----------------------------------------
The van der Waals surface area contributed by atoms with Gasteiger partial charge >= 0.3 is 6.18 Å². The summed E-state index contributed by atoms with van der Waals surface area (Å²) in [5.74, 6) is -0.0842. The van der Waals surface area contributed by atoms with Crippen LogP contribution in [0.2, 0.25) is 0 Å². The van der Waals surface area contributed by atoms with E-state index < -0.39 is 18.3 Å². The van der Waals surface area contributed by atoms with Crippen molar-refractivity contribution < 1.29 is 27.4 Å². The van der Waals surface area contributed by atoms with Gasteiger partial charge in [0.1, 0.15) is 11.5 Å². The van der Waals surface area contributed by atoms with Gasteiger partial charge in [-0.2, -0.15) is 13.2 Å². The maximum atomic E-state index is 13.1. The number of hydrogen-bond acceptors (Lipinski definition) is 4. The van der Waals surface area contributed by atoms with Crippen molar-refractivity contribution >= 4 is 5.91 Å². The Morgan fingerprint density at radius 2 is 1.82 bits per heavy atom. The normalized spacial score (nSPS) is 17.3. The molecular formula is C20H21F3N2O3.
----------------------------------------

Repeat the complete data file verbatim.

The van der Waals surface area contributed by atoms with Gasteiger partial charge >= 0.3 is 6.18 Å². The summed E-state index contributed by atoms with van der Waals surface area (Å²) in [5.74, 6) is -0.0842. The van der Waals surface area contributed by atoms with Crippen LogP contribution in [0.2, 0.25) is 0 Å². The van der Waals surface area contributed by atoms with E-state index < -0.39 is 18.3 Å². The van der Waals surface area contributed by atoms with Crippen molar-refractivity contribution < 1.29 is 27.4 Å². The van der Waals surface area contributed by atoms with Gasteiger partial charge in [0.1, 0.15) is 11.5 Å². The van der Waals surface area contributed by atoms with Gasteiger partial charge in [-0.2, -0.15) is 13.2 Å². The maximum atomic E-state index is 13.1. The number of hydrogen-bond acceptors (Lipinski definition) is 4. The van der Waals surface area contributed by atoms with Crippen molar-refractivity contribution >= 4 is 5.91 Å². The Morgan fingerprint density at radius 2 is 1.82 bits per heavy atom. The normalized spacial score (nSPS) is 17.3. The molecular formula is C20H21F3N2O3.